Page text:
Metritis is not an uncommon condition in dairy cows due to bacterial invasion of the uterus following calving. Depending on interactions and degree of infection, the type of bacteria involved, the immune function of the cow and overall husbandry, the animal may cast off the infection, develop a chronic infection, become acutely ill, or die due to sepsis. The presence of pathogenic bacteria in the uterus causes inflammation and damage to the endometrium, suppresses pituitary luteinizing hormone secretion, and disrupts follicular growth and ovarian function. The result is lowered conception, particularly at first insemination, and increased early embryonic losses in cows that do not conceive. Days to pregnancy are extended, risk of culling for health reasons and reproductive failure are increased, and milk production is reduced. Metritis is estimated to cost $310 to $390 per cow affected however, costs will vary depending on the severity of the condition.
Dr. James D. Ferguson, University of Pennsylvania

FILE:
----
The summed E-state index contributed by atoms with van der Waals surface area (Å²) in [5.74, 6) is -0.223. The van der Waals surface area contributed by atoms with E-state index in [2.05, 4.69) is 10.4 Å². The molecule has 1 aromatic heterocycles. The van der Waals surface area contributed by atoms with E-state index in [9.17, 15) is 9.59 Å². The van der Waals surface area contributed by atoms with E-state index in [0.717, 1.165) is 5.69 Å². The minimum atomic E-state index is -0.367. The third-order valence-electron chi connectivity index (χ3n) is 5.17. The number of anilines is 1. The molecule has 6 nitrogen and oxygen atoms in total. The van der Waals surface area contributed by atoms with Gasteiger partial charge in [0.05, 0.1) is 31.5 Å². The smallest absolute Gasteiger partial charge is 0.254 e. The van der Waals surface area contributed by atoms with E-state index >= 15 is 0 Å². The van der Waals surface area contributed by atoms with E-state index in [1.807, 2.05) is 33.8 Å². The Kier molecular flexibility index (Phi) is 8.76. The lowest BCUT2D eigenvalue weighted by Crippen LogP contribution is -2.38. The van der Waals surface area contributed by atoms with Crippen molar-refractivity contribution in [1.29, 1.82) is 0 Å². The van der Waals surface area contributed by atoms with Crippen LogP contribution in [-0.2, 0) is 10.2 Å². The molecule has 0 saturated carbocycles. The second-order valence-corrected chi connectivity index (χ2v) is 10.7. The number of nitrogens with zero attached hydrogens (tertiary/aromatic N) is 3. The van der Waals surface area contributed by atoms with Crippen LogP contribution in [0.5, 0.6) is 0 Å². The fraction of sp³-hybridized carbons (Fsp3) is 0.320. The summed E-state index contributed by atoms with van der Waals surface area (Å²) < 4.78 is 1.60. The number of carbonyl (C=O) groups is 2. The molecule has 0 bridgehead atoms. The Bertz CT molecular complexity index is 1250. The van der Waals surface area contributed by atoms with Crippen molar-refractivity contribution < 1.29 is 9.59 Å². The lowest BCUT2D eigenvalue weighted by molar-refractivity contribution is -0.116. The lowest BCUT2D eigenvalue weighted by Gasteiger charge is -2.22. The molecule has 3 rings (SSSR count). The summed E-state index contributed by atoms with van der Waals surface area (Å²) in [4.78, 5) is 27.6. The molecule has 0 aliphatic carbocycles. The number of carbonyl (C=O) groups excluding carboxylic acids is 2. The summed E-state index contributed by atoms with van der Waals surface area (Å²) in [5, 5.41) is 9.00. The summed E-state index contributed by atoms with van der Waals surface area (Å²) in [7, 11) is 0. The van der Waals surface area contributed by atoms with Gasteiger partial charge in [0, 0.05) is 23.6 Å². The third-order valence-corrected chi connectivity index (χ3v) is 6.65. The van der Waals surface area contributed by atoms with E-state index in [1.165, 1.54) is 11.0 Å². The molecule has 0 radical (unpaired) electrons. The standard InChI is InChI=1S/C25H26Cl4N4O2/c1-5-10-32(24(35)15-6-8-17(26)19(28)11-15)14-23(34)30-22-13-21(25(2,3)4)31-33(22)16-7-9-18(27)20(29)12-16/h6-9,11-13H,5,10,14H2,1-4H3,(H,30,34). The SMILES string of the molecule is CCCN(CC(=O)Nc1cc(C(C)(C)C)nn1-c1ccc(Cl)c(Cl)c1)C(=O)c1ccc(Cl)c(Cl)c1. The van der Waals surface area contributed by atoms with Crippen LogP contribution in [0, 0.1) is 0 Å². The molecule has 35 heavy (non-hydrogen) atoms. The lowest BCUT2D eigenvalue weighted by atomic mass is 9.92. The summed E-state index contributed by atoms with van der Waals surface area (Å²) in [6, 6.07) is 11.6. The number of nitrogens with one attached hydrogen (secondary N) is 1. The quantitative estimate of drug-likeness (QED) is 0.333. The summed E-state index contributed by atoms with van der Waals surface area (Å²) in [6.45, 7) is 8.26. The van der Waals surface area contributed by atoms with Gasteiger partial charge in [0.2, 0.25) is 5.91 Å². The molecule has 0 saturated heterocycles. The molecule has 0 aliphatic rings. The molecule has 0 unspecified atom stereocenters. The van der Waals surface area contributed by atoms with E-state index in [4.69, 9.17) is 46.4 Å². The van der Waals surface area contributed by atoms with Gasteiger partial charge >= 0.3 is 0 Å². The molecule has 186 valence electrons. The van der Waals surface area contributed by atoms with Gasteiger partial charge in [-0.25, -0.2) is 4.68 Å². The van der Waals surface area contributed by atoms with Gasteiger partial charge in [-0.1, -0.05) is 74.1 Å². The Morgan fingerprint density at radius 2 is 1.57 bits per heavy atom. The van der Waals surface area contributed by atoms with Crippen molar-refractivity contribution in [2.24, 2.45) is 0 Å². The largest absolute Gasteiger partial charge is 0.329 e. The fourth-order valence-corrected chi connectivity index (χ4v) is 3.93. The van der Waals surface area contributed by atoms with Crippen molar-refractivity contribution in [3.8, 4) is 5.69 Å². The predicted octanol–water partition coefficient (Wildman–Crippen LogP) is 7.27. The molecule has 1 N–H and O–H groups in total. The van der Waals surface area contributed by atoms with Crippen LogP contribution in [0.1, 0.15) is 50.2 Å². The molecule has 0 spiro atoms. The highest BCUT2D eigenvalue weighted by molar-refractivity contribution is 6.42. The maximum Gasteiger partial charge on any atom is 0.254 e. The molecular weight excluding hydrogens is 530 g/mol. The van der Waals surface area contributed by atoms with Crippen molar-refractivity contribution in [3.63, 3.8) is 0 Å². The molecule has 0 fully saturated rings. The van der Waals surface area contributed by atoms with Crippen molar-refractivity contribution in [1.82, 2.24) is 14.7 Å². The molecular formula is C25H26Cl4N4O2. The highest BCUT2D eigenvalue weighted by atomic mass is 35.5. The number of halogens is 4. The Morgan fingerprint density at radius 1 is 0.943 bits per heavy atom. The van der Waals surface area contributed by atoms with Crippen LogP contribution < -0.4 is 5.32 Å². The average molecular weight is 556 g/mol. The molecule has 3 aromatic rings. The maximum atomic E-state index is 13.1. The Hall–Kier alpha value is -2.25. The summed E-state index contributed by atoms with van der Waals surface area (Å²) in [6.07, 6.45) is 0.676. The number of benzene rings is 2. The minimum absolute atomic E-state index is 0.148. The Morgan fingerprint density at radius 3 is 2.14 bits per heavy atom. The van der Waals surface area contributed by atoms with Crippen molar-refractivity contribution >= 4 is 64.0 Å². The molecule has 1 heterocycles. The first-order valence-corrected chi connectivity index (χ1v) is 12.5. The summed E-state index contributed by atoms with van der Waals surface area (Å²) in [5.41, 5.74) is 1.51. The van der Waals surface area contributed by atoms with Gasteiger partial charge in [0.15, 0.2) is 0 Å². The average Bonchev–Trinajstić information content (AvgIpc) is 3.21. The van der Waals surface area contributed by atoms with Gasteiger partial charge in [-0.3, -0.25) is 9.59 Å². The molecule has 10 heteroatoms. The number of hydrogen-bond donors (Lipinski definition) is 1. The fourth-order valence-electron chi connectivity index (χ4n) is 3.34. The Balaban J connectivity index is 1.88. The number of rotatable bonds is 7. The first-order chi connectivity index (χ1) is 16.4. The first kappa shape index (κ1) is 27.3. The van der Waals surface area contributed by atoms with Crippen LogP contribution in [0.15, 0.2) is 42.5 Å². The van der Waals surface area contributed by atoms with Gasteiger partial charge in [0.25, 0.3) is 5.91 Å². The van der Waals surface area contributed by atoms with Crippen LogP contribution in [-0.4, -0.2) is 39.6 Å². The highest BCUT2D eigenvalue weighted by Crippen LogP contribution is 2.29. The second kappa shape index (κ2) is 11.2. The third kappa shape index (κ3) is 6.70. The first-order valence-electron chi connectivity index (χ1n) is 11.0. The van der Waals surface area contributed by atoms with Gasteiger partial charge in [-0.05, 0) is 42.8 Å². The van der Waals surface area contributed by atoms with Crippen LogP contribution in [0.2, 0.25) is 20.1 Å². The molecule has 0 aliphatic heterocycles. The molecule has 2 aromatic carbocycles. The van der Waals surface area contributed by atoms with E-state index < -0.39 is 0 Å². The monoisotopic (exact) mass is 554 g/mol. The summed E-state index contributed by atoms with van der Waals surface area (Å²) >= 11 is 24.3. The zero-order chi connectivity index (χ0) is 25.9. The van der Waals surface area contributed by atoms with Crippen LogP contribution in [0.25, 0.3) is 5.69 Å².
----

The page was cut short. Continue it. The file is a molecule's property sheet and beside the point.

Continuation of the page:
Dr. Ferguson has been a faculty member of the University of Pennsylvania since 1990 and has a clinical-research appointment. He recently retired in January 2017. He has been interested in nutrition and reproduction in dairy cows and has broad specialty training in nutrition and reproduction. Dr. Ferguson has experienced formulating rations for dairy herds, trouble-shooting nutritional problems in dairy herds, and developing field usable nutrition software. In addition, he evaluates problems with milk production, reproduction, and health in dairy cows. His research endeavors have included dietary fats in dairy rations, protein, biologic supplements, and nutritional interactions with reproduction. More recently his work has focused on nutrition and environmental impact on dairy farms, particularly dealing with P and N. He has also co-organized a course in global food security and has explored the ethics of agricultural production.